No, I'm not talking about seducing sweet little teenage girlies.
I'm talking about nice young men.
Over thirty five years ago, back when I was a nice young man - instead of the mean old fart I am now - I walked into a pipestore and bought my first briar. The arrogant snob behind the counter was so displeased at my spending money in his pristine establishment that it was several more months before I purchased any tobacco.
I cannot remember the name of that shop, and in any case I soon discovered a corner tobacconist run by a retired colonial military gentleman, where until I left Valkenswaard I would buy my weekly tin of Balkan Sobranie.
He knew more about cigars than about pipe-tobacco, but he was courteous and full of encouragement. That counts for a lot, as I'm sure you will understand.
Today, while I was smoking a bowlful at the local tobacconist, a young gentleman came in and shyly asked about pipes. Seeing as the owner had his hands full, I helped the virgin.
I showed him various examples (Savinelli, Peterson). We discussed relative qualities, smoking characteristics, keeping one's equipment clean, and packing the bowl. He bought his first pipe and his first pouch of tobacco, and I showed him how to pack it, light it, smoke it, and clean it.
He was positively beaming when I left.
Now, that's what your first pipe should be about: comforting words and a welcome to a new realm of experiences. You have the desire to engage in a delicious filthy habit. How splendid! Let us lure you in! We'll explain what fun awaits!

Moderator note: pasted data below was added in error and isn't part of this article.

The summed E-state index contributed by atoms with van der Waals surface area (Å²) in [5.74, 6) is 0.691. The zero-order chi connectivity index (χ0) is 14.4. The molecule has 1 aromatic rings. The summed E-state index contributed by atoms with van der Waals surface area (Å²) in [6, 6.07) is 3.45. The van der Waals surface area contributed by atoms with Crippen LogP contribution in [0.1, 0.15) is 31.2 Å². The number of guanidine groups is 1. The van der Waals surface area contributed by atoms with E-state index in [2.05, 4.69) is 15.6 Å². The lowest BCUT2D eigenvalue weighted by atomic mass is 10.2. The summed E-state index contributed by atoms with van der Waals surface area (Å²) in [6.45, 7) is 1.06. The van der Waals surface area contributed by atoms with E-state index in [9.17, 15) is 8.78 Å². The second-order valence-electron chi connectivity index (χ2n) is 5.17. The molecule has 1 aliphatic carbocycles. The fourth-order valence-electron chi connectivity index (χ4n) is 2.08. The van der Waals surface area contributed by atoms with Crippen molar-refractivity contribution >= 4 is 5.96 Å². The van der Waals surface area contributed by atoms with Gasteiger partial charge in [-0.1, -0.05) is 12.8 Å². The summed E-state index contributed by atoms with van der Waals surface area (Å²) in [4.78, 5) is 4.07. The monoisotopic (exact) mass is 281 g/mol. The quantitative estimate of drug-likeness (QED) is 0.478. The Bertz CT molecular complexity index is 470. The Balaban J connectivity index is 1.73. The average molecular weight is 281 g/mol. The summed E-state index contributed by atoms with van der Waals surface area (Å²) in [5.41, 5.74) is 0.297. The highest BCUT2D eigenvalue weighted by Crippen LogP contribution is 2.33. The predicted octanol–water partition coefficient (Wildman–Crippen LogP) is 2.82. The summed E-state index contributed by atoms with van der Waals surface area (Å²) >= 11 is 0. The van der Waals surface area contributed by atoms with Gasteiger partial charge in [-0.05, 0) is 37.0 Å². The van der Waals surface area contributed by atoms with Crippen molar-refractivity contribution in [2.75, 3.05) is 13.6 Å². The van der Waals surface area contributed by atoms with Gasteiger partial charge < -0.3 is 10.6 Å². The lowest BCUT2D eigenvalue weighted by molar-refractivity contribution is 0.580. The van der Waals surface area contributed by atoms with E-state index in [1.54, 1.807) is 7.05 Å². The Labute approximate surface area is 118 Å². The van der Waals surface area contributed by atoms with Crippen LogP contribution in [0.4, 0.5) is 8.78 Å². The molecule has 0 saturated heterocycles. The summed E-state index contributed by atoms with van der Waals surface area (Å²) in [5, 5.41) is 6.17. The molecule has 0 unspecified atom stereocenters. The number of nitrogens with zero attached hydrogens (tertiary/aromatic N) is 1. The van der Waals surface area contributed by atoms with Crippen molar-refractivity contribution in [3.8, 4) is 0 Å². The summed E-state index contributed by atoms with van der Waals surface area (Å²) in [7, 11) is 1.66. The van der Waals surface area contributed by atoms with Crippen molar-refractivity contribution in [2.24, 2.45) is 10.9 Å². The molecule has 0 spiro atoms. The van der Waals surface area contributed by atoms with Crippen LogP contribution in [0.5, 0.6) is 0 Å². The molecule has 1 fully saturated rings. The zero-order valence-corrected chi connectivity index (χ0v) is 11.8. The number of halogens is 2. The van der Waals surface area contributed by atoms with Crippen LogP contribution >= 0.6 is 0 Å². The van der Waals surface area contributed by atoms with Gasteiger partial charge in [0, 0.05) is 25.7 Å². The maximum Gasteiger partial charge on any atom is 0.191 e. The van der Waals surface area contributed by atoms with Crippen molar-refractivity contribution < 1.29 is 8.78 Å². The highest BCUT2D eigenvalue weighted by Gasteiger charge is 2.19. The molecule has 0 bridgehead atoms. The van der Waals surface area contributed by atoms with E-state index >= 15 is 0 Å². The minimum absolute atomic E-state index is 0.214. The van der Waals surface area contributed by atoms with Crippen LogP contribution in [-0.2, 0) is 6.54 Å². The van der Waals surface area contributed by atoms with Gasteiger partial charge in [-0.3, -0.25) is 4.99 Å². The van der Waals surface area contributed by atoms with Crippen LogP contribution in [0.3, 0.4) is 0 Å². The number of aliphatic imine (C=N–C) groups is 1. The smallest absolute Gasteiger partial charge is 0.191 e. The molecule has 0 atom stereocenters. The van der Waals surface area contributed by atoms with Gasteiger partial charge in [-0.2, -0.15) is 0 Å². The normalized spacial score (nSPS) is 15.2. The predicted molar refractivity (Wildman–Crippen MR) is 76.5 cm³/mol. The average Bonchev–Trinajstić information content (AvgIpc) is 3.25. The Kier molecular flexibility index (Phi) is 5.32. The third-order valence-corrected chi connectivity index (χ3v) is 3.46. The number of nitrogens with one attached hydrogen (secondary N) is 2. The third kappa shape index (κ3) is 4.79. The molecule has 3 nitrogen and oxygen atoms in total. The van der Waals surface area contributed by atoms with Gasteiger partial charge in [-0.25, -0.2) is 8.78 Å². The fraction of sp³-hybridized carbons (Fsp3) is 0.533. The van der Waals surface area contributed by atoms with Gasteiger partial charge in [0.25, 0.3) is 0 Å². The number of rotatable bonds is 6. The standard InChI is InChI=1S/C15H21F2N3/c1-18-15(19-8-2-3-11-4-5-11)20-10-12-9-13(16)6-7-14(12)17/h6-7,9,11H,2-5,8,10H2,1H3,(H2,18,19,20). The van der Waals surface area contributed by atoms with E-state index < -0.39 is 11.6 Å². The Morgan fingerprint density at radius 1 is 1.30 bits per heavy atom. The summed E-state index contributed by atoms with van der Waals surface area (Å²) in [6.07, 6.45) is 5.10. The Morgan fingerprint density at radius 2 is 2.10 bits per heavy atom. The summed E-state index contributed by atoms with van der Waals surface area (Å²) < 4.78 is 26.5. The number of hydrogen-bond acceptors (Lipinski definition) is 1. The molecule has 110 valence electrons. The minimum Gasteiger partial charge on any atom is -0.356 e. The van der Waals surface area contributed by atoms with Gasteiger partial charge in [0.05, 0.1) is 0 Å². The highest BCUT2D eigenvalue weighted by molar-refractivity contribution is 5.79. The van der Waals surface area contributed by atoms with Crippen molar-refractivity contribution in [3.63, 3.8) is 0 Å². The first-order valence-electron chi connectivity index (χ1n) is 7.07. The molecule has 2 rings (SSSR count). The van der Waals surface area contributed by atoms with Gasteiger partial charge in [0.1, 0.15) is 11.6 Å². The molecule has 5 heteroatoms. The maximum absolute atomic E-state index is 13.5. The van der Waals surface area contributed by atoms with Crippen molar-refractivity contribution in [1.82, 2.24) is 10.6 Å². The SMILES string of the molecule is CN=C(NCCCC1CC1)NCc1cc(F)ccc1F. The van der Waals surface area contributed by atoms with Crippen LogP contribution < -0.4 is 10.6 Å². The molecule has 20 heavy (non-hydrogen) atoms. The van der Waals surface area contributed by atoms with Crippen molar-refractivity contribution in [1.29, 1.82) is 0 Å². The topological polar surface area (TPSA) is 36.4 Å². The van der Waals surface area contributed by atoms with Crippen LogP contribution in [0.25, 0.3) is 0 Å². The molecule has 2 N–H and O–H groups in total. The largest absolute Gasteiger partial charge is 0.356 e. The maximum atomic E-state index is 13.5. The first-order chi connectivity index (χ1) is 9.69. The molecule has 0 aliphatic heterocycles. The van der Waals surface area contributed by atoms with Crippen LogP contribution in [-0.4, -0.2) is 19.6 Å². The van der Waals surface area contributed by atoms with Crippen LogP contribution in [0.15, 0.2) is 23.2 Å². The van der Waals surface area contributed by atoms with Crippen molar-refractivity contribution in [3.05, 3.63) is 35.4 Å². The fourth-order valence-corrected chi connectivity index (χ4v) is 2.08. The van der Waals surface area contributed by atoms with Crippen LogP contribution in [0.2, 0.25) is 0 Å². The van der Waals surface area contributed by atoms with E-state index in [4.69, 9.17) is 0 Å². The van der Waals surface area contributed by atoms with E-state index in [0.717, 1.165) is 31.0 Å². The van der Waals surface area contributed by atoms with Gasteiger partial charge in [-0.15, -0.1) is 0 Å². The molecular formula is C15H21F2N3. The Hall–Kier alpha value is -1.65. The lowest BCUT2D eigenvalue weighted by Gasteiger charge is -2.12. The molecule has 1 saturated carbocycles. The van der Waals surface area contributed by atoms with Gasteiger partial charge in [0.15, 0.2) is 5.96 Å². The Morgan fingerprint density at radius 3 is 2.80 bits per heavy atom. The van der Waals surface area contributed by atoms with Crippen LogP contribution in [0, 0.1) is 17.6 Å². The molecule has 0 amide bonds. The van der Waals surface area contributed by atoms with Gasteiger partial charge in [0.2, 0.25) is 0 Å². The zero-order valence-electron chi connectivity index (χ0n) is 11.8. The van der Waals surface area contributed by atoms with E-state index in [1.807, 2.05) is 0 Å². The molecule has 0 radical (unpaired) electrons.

Those of us who are more experienced must guide you, gently, with encouraging tones.
We are keen to see how you develop; with the right prompting you will happily go through a variety of sultry Oriental mixtures or maidenly Virginias before settling on a particular mistress. Perhaps, like some of us, you will keep a few different blends on your desk, for those occasional lighthearted dalliances. And even, if you have the perverse tendencies that must be kept secret, an aromatic or two - for when you wish a little fragrant depravity.
For your information, this morning I was smoking Three Oaks, manufactured according to Tad Gage's recipe by McClelland Tobacco Company in Kansas City. It was delightful - smoky, resinous, variegated, with a delicate sweetness.
A vibrant mixture with a reek that reminded me of younger years.
I left the store with a smile on my face. Every morning should be so sunny.
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Labels: Pipes and tobacco